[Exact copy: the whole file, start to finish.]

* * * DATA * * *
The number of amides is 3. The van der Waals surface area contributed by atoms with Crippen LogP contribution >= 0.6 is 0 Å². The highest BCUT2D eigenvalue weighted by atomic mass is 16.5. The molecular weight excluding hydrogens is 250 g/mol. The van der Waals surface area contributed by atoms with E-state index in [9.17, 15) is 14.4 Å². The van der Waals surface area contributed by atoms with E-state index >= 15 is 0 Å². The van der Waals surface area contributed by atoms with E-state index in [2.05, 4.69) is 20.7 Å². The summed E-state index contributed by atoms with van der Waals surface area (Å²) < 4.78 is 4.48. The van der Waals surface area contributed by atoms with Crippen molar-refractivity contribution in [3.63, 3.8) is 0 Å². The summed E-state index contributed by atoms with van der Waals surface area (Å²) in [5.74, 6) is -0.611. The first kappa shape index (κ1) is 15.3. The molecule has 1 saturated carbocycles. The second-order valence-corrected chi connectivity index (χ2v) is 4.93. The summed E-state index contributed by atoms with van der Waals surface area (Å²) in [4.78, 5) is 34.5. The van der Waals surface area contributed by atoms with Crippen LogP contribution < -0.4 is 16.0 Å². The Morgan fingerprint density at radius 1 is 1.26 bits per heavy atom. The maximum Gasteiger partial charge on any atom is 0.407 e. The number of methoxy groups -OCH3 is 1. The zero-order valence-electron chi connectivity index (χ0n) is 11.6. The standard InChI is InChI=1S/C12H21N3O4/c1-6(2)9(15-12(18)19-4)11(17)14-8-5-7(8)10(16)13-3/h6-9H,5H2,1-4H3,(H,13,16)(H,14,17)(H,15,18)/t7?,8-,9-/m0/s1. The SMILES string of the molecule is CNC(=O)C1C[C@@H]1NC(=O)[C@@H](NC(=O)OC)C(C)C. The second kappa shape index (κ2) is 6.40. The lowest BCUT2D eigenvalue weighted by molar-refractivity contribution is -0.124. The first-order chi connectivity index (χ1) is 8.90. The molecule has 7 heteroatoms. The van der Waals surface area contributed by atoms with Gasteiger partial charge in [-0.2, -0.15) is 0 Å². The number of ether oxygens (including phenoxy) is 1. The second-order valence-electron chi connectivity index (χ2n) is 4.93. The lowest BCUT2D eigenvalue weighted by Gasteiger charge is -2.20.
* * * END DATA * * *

The number of amides is 3. The van der Waals surface area contributed by atoms with Crippen LogP contribution >= 0.6 is 0 Å². The highest BCUT2D eigenvalue weighted by atomic mass is 16.5. The molecular weight excluding hydrogens is 250 g/mol. The van der Waals surface area contributed by atoms with E-state index in [9.17, 15) is 14.4 Å². The van der Waals surface area contributed by atoms with E-state index >= 15 is 0 Å². The van der Waals surface area contributed by atoms with E-state index in [2.05, 4.69) is 20.7 Å². The summed E-state index contributed by atoms with van der Waals surface area (Å²) < 4.78 is 4.48. The van der Waals surface area contributed by atoms with Crippen molar-refractivity contribution in [3.63, 3.8) is 0 Å². The summed E-state index contributed by atoms with van der Waals surface area (Å²) in [5.74, 6) is -0.611. The first kappa shape index (κ1) is 15.3. The molecule has 1 saturated carbocycles. The second-order valence-corrected chi connectivity index (χ2v) is 4.93. The summed E-state index contributed by atoms with van der Waals surface area (Å²) in [4.78, 5) is 34.5. The van der Waals surface area contributed by atoms with Crippen LogP contribution < -0.4 is 16.0 Å². The Morgan fingerprint density at radius 1 is 1.26 bits per heavy atom. The maximum Gasteiger partial charge on any atom is 0.407 e. The number of methoxy groups -OCH3 is 1. The zero-order valence-electron chi connectivity index (χ0n) is 11.6. The standard InChI is InChI=1S/C12H21N3O4/c1-6(2)9(15-12(18)19-4)11(17)14-8-5-7(8)10(16)13-3/h6-9H,5H2,1-4H3,(H,13,16)(H,14,17)(H,15,18)/t7?,8-,9-/m0/s1. The SMILES string of the molecule is CNC(=O)C1C[C@@H]1NC(=O)[C@@H](NC(=O)OC)C(C)C. The second kappa shape index (κ2) is 6.40. The lowest BCUT2D eigenvalue weighted by molar-refractivity contribution is -0.124. The first-order chi connectivity index (χ1) is 8.90. The molecule has 7 heteroatoms. The van der Waals surface area contributed by atoms with Gasteiger partial charge in [-0.2, -0.15) is 0 Å². The number of ether oxygens (including phenoxy) is 1. The second-order valence-electron chi connectivity index (χ2n) is 4.93. The lowest BCUT2D eigenvalue weighted by Gasteiger charge is -2.20.